This might come as a surprise, but Big Shaman is one of the deck with the highest recorded winrate across Diamond and Legend ranks. It does have a better anti-aggro game than Big Priest and can definitely shut down Pirate Warriors with an early Ancestor’s Call or Muckmorpher. It doesn’t do too badly against Hunters with the early pressure, as well as against Mages with Call’s symmetrical summoning. Shaman is admittedly not good against Evenlocks, but if you can get an Ancestral Spirit to stick on a Colossal or Eureka into Y’Shaarj, you still have a way out. Or you can just be really creative and add in a Runaway Blackwing to immediately one-shot any big threat you pull out from your opponent’s hand. The new 8-mana demon is also a really solid addition to both Big Shaman as well as Big Priest and can often get both decks out of range of potential burst.
Of course, the limited data we have from Big Shaman is highly likely to be an outlier and it is not in any way justifiable to put it in Tier 3. Nevertheless, take Big Shaman out for a spin and you might be pleasantly rewarded.
Ranked: 18 (-8)
Overload Shaman is an aggro deck that aims to take the board early and finish off the opponent with huge amounts of burst damage. While Shaman normally has limited card draw, Spirit of the Frog negates this weakness by allowing the player to draw a series of burn spells and play them in a single turn. Alternatively, Tunnel Trogg can also be a secondary win condition. Its presence necessitates immediate removal by the opponent, or Overload cards like Lightning Bloom can rapidly increase its attack to dangerous levels.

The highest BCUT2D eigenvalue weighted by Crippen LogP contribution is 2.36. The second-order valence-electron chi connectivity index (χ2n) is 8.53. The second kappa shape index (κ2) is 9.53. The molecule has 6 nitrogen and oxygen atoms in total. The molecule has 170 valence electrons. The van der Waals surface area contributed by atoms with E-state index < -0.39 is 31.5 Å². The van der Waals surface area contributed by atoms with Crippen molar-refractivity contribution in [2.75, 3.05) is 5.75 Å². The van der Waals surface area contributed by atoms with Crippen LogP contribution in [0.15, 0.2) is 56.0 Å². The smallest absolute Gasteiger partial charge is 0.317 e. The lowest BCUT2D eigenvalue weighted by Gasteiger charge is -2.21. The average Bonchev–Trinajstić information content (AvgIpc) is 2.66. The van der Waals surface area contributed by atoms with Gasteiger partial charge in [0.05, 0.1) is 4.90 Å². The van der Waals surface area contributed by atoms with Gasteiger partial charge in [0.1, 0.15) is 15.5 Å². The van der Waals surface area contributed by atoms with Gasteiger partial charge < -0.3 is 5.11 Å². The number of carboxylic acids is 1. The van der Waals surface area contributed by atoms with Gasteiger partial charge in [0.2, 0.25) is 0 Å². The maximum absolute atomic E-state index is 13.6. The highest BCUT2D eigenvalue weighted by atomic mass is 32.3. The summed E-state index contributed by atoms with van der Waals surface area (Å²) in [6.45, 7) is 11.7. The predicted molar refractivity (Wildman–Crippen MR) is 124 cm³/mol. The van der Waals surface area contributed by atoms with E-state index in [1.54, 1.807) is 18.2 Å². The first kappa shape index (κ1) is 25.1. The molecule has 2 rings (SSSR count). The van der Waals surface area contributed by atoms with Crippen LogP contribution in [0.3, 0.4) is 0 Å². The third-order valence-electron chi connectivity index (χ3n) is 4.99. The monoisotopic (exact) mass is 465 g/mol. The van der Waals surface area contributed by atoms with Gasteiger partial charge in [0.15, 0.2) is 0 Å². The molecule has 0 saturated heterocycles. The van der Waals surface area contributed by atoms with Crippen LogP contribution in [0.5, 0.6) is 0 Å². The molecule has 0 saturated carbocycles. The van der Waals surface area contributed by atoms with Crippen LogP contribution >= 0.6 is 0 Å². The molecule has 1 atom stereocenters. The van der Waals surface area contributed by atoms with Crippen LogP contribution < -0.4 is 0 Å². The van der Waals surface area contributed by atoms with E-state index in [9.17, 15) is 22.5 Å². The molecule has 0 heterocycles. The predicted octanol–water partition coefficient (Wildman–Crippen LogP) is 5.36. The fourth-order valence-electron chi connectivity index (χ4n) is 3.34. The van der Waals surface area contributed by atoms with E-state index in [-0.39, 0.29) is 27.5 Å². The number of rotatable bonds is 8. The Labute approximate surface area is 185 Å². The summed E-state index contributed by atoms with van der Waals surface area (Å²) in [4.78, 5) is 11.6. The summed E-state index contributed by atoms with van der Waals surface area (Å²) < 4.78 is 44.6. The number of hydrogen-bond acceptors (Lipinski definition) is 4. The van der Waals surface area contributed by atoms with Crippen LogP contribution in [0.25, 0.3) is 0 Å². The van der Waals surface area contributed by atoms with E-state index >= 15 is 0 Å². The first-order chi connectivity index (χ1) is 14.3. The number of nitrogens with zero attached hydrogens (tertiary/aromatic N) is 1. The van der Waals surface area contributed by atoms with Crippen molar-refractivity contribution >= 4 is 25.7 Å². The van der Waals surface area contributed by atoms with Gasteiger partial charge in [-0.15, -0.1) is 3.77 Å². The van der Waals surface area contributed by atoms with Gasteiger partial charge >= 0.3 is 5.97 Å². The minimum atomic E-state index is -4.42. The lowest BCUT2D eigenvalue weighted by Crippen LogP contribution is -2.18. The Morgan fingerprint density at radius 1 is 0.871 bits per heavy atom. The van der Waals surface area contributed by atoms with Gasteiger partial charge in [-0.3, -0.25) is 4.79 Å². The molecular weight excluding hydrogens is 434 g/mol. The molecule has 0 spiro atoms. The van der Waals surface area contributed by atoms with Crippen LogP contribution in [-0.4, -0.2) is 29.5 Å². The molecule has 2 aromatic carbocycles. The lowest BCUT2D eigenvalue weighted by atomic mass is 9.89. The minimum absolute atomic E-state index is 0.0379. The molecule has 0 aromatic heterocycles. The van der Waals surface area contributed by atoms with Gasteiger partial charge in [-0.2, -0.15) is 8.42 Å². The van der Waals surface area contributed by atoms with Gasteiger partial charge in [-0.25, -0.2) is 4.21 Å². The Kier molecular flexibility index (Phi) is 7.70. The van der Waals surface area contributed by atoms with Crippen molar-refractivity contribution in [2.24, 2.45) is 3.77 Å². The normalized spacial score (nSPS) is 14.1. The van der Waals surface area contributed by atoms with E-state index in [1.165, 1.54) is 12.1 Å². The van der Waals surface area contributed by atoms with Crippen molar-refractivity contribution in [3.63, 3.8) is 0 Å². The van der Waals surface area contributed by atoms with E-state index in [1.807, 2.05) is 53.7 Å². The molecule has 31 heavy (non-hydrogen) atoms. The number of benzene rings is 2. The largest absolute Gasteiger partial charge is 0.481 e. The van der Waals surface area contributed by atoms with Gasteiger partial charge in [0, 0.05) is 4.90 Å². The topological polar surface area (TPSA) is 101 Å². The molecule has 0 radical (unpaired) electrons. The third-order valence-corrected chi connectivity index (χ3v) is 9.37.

Overload Shaman (formerly known as Aggro Shaman) has become much better this expansion. With the introduction of Overdraft, the deck can negate any tempo loss by Overload incurred on the next turn. This card really shines in conjunction with Perpetual Flame, another new addition that can clear a board and deal massive burn damage with the very low cost of 2 mana. It is this synergy that allows Overload Shaman able to have a fighting chance against aggro. The copious amounts of burn damage also allow it to dominate the Questline Warlock matchup, whose health is usually low enough to enter into burn range. It is this advantage against the most popular deck that allows Overload Shaman to be viable in this meta.
However, Overload Shaman also has distinct weaknesses, one of which is the lack of openers. Without any 1-drops besides Tunnel Trogg, the opponent can comfortably execute their gameplan in the first few turns when the Frog isn’t drawn. The over-reliance on burn damage instead of minion damage also means that it cannot beat decks that gain armor or heal, such as Questline Druid. Finally, Spirit of the Frog and Lightning Bloom are essential for the deck to chain burn spells and tutor its important 1-mana spells. The Frog is so crucial to Shaman’s gameplan that it even plays Meat Wagon in the hope of getting a free Frog on Turn 5. The lack of draw other than Spirit of the Frog means the deck lives or dies by the card. Due to this inconsistency, we can only put Overload Shaman on top of tier 3.